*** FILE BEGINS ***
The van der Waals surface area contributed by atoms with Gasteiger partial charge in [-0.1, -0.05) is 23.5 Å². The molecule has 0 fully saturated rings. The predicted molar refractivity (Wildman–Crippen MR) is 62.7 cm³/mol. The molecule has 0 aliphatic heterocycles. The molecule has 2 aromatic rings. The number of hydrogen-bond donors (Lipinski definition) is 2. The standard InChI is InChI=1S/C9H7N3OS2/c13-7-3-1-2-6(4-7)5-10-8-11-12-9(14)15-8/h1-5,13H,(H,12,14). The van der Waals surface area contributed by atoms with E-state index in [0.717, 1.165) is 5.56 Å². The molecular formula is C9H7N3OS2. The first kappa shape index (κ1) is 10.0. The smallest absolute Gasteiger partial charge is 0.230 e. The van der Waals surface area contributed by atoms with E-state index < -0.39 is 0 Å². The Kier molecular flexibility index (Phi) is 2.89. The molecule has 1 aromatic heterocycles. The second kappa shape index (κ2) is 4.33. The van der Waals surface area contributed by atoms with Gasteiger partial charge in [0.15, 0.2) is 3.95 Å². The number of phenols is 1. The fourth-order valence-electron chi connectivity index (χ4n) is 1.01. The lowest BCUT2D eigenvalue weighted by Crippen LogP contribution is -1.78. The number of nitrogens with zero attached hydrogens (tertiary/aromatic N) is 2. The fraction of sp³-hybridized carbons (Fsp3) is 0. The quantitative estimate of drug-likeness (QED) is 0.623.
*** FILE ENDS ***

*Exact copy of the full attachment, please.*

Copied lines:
The van der Waals surface area contributed by atoms with Gasteiger partial charge in [-0.1, -0.05) is 23.5 Å². The molecule has 0 fully saturated rings. The predicted molar refractivity (Wildman–Crippen MR) is 62.7 cm³/mol. The molecule has 0 aliphatic heterocycles. The molecule has 2 aromatic rings. The number of hydrogen-bond donors (Lipinski definition) is 2. The standard InChI is InChI=1S/C9H7N3OS2/c13-7-3-1-2-6(4-7)5-10-8-11-12-9(14)15-8/h1-5,13H,(H,12,14). The van der Waals surface area contributed by atoms with E-state index in [0.717, 1.165) is 5.56 Å². The molecular formula is C9H7N3OS2. The first kappa shape index (κ1) is 10.0. The smallest absolute Gasteiger partial charge is 0.230 e. The van der Waals surface area contributed by atoms with E-state index < -0.39 is 0 Å². The Kier molecular flexibility index (Phi) is 2.89. The molecule has 1 aromatic heterocycles. The second kappa shape index (κ2) is 4.33. The van der Waals surface area contributed by atoms with Gasteiger partial charge in [0.15, 0.2) is 3.95 Å². The number of phenols is 1. The fourth-order valence-electron chi connectivity index (χ4n) is 1.01. The lowest BCUT2D eigenvalue weighted by Crippen LogP contribution is -1.78. The number of nitrogens with zero attached hydrogens (tertiary/aromatic N) is 2. The fraction of sp³-hybridized carbons (Fsp3) is 0. The quantitative estimate of drug-likeness (QED) is 0.623.